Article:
The United Kingdom’s competition watchdog, the Competition and Markets Authority (CMA), has confirmed that it is reviewing the actions of Amazon and Google. The problem of fake reviews has caught the attention of the watchdog, with the removal efforts of the tech companies being examined.
CMA started its investigation into the matter of fake reviews back in May 2021, but on June 25, 2021, it said that it would look into that matter. The watchdog will determine whether Amazon and Google have done enough to find and remove such reviews.
Last September, Amazon claimed that it had eliminated tens of thousands of product reviews after analyses by academics and media outlets into the challenge of fake reviews, an issue that seemed to have worsened due to the pandemic.
Many five-star reviews are an integral element of enhancing a product’s rankings on Google and Amazon websites. Misleading reviews exist in the e-commerce world which is affecting Amazon extensively.
The CMA said that it will:
“gather further information to determine whether these two firms may have broken consumer law by taking insufficient action to protect shoppers from fake reviews.”
CMA investigations opened in May 2021 and assessed many platforms’ internal systems and processes for determining and dealing with fake reviews. Based on the watchdog, it flagged up particular worries like whether Google and Amazon have been doing enough to:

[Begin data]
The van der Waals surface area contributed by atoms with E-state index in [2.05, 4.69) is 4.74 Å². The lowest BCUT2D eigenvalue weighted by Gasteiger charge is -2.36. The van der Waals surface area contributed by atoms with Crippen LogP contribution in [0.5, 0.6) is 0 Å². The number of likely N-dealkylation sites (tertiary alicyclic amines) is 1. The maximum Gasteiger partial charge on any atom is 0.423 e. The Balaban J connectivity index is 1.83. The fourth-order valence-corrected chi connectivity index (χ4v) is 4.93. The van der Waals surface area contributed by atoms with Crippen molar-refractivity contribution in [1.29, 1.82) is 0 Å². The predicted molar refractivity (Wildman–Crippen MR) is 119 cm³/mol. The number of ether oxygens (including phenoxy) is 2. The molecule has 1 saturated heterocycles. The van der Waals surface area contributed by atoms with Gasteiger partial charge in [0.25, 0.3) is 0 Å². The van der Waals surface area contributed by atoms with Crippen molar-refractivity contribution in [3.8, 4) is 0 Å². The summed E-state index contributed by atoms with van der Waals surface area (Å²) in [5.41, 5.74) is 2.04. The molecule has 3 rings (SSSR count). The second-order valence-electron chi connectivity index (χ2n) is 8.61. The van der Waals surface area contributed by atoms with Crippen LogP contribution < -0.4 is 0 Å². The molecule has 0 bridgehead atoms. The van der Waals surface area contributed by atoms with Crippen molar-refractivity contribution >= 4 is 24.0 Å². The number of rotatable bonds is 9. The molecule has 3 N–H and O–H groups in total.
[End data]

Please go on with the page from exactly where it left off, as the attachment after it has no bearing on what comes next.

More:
- Investigate and, when needed, remove speedily fake and misleading reviews from their platforms.
- Detecting phony and misleading reviews and suspicious patterns of behavior. For instance, where the same clients and users have reviewed the same range of businesses or products at similar times to one another and there is no definite connection between the products or businesses; or even where the review suggests that the reviewer had got a payment or other incentive to write a positive review.
- Impose enough sanctions on businesses or reviewers to deter them and other users from posting fake or misleading reviews on their site; including the ones that have published these types of reviews many times.
The UK watchdog stated that it was also worried that Amazon’s systems have not been doing enough to deter and prevent some sellers from manipulating their product listings. For instance, by co-opting positive reviews from the other products.
Andrea Coscelli, the CMA’s chief executive, said:
“Our worry is that millions of online shoppers could be misled by reading fake reviews and then spending their money based on those recommendations. Equally, it’s simply not fair if some businesses can fake 5-star reviews to give their products or services the most prominence, while law-abiding businesses lose out.”
“We are investigating concerns that Amazon and Google have not been doing enough to prevent or remove fake reviews to protect customers and honest businesses. It’s important that these tech platforms take responsibility and we stand ready to take action if we find that they are not doing enough.”
If the regulator determines that Amazon and Google have infringed or broken consumer protection law, it might take enforcement action. They might do things ranging from changing the manner they deal with fake reviews, securing formal commitments from the companies to escalating court action whenever necessary.